How to Swing a Golf Club

How to Swing a Golf Club

The golf swing is a complex, unnatural motion that can only be perfected through practice and drills. What is paramount to remember is that there is no one ideal swing that works for everyone. Watch any PGA Tour event some Sunday and you’ll see as many different swings as there are players. But the following tips should give anyone who plays bogey golf – or worse – some idea of what might be wrong with their swing.

There are, of course, other factors that come into play when swinging a golf club. Remember that your hands are the only part of your body that actually touch the equipment, so a firm but flexible grip, regardless of which of the three major grips you choose, is important. Also, one’s head need not stay “down,” but instead should remain still throughout the swing with eyes focused on the ball.

Without a doubt, the most important aspect of the game of golf is the swing. The proper golf swing can be divided into three segments: the backswing, the downswing, and the impact and follow-through. By improving your form in each of these individual motions, you can easier diagnose flaws in your swing, and through detail-intensive practice on each motion, you can improve your overall swing, play better golf, and, above all, have more fun on the course.

The Backswing

The focus of the backswing should be placed equally on body rotation and club and arm extension. Ideally, the backswing is a one-piece motion that is smooth and fluid. Few golfers can actually maintain a straight front elbow, but it should be kept as straight as possible to help control the backswing. The back elbow should be bent (90 degrees is ideal).

The Downswing

Believe it or not, your arms do not start the downswing. Instead, a proper downswing should begin in the legs and hips. To begin transferring your body weight from back to front (and thus increase your distance), the knees, thighs, and hips should all begin moving forward, with the knees first, then thighs and hips. The motion should be quick and smooth enough to give the feel of a snake uncoiling.

The Impact and Follow-Through

At impact, the forward (left) arm and club shaft should form a straight light. The body weight should be on the outside of the forward heel and the inside of the rear foot. The heel of the back foot should be slightly raised with the back knee bent slightly inward. Hands, wrists, and forearms should rotate so the grip end of the club points toward the target. Finally, the wrists should rotate over and the elbows should bend, with the clubhead behind you. Your bodyweight should finish on your front heel with your back foot on its toes.


These drills can be practiced virtually any time – at home, in the office or at the club – and should be repeated at least 20 times before stepping onto the practice range, training your muscles to feel natural while performing an unnatural motion.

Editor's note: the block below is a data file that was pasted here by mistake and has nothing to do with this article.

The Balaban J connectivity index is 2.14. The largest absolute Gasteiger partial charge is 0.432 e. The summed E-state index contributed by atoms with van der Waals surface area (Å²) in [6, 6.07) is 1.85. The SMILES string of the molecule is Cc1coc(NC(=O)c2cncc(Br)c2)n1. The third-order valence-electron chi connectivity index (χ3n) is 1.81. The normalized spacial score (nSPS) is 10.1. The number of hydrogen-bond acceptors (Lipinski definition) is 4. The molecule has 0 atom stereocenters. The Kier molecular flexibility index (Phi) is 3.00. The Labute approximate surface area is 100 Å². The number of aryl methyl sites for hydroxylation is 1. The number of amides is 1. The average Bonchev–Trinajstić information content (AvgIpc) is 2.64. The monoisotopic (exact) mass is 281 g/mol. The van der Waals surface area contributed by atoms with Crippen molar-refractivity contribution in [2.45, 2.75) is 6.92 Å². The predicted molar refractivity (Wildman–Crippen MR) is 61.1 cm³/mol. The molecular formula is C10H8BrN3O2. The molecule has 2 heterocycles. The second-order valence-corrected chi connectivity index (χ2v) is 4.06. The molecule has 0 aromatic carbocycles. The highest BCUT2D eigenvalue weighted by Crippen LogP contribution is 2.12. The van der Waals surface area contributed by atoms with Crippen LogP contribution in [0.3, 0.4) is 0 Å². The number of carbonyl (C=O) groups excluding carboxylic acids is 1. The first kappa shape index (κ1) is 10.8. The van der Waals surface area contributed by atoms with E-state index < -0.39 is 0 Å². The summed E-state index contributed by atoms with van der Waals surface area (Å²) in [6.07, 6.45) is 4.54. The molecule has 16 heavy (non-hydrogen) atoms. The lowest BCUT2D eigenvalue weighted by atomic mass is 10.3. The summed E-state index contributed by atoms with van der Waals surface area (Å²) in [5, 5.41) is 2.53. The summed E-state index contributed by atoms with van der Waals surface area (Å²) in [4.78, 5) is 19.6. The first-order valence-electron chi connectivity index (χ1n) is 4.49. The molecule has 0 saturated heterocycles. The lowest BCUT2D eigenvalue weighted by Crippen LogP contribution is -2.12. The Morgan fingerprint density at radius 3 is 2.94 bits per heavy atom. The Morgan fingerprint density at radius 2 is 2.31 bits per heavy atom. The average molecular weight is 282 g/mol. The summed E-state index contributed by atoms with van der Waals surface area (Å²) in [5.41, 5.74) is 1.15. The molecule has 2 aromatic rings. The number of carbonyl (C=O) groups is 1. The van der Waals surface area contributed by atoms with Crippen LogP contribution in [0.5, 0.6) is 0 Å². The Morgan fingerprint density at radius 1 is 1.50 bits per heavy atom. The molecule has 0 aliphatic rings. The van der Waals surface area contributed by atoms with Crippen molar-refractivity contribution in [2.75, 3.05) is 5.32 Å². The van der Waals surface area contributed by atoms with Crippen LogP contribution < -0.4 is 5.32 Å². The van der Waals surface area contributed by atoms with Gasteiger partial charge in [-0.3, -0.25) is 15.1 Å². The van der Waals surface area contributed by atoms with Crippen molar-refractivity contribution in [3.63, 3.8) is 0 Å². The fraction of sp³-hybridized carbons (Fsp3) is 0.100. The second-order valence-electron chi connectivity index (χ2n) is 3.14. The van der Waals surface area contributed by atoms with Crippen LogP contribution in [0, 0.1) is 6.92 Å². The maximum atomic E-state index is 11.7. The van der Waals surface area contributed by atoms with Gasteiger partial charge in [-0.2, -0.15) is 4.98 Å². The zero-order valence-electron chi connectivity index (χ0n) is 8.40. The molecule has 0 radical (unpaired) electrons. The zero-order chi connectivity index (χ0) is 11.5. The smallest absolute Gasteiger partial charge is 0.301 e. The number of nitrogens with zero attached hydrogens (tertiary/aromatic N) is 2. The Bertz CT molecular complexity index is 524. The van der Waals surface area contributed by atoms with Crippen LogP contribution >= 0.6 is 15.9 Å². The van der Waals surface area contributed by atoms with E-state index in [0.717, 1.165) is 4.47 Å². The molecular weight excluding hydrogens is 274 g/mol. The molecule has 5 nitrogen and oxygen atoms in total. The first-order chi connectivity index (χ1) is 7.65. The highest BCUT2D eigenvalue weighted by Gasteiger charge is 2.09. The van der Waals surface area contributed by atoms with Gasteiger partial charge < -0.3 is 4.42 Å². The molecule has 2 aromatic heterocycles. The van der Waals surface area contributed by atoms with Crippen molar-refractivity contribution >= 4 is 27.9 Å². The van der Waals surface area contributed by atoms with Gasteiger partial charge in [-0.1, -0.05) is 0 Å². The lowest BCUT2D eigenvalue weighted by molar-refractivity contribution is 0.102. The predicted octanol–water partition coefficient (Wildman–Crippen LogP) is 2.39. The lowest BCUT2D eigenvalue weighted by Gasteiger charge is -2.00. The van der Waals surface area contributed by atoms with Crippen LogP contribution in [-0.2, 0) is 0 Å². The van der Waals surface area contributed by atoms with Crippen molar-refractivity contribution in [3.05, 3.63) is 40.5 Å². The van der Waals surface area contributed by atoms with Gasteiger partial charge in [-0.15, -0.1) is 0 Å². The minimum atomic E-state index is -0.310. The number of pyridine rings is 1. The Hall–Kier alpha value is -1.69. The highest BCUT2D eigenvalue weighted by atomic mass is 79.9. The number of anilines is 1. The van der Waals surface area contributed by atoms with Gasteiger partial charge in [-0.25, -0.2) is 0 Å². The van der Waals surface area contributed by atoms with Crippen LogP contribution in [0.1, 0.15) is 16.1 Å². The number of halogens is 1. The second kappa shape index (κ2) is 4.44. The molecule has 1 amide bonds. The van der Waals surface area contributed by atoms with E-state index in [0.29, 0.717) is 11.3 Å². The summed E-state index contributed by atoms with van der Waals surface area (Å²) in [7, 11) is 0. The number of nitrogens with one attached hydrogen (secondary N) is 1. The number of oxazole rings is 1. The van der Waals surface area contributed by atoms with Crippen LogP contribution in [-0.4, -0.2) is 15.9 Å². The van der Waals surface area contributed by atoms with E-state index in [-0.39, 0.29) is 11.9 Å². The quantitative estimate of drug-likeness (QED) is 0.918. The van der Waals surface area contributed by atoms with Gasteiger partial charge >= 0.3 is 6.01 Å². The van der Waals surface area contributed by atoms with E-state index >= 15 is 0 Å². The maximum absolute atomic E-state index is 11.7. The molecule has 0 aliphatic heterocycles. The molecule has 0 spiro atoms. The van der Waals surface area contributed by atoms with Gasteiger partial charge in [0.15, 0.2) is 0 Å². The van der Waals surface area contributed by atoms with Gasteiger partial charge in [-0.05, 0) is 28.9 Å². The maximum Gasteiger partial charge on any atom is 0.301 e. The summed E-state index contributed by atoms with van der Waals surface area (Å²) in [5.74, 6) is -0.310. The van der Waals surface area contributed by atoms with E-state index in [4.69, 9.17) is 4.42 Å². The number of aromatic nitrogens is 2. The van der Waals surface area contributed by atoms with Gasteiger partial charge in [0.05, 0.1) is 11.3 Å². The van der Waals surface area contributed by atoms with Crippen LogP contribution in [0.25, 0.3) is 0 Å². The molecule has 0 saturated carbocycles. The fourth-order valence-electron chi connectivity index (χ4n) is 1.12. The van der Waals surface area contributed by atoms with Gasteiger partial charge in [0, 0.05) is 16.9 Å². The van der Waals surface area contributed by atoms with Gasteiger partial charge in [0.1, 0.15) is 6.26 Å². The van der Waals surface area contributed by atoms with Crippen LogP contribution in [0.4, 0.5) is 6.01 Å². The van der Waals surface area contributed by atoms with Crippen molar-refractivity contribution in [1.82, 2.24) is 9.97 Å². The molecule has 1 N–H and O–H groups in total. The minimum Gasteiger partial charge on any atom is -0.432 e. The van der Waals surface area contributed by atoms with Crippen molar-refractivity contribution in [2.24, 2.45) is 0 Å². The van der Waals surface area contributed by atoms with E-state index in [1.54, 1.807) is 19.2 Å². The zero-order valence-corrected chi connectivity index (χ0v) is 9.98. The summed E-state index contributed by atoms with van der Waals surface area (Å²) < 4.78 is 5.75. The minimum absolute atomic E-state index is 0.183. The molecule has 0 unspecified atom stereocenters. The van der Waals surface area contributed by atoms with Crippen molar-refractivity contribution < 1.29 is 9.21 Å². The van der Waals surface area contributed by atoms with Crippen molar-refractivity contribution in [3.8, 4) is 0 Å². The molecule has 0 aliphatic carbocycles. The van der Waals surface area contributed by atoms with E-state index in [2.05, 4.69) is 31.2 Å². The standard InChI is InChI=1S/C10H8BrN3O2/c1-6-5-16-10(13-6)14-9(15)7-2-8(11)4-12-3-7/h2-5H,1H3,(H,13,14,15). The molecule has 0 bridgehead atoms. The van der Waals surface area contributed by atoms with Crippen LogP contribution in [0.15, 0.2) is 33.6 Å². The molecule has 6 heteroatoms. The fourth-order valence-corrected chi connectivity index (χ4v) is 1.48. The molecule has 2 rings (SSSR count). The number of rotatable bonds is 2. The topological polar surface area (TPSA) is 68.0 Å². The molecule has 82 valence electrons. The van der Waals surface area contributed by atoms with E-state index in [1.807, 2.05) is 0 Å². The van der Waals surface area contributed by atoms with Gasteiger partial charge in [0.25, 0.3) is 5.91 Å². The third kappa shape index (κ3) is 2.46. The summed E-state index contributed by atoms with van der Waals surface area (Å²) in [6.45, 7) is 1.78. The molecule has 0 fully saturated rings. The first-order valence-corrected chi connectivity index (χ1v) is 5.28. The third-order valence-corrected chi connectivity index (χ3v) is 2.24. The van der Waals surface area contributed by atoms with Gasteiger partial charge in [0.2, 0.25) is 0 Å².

Backswing: Hold the club normally, getting into your usual setup stance. Then lift the club off the ground and move your hands down the shaft until the grip touches your belly-button. Remain in your regular stance. Slowly begin your backswing, stopping when the club is parallel with the ground and the clubhead is pointing directly away from your target.

Your weight should be on your back foot (preferably the heel) and the club grip should still be touching your belly button. Now cock the club by rotating your wrists towards your body, pointing the club behind your shoulders toward your target.

Downswing: To best simulate the lower-body motion of a snake uncoiling, begin at the top of your backswing and begin to slowly shift your weight by driving your knees, thighs, and hips toward your target. While the lower body is uncoiling, the hands and arms should be naturally downward into position for impact, with the club parallel to the ground. At this point, take notice of how your weight has shifted onto the front foot.

Impact and Follow-Through: Begin at the bottom of your downswing, with the club parallel to the ground. Slowly bring the club through the ball until the arms, wrists, hands and club are wrapped around your front shoulder. The club grip should now be pointing at your target. Remember, at impact your hands should be in front of your front hip, ahead of the ball.

Again, practice these drills 20 or 30 times – beginning slowly and deliberately, eventually reaching full speed – before actually hitting a ball on the driving range. When you do practice, try to notice how each part of your body feels during the swing, and notice where the ball ends up after you hit it. This will help you diagnose and fix problems before you step on to the first tee box.

Finally, develop a pre-shot routine that you will use before every swing. Jack Nicklaus was once timed at a tournament, and over four days, approximately 270 shots, his pre-shot routine always ranged between 14.3 and 15.2 seconds from the time he set up to the time he struck the ball.

You can’t be Jack Nicklaus, but you can become more consistent, and consistency in a pre-shot routine will only help take your mind off the imposing task at hand – hitting a skinny fairway off the first tee with your boss watching, for instance – and let your body do the work.

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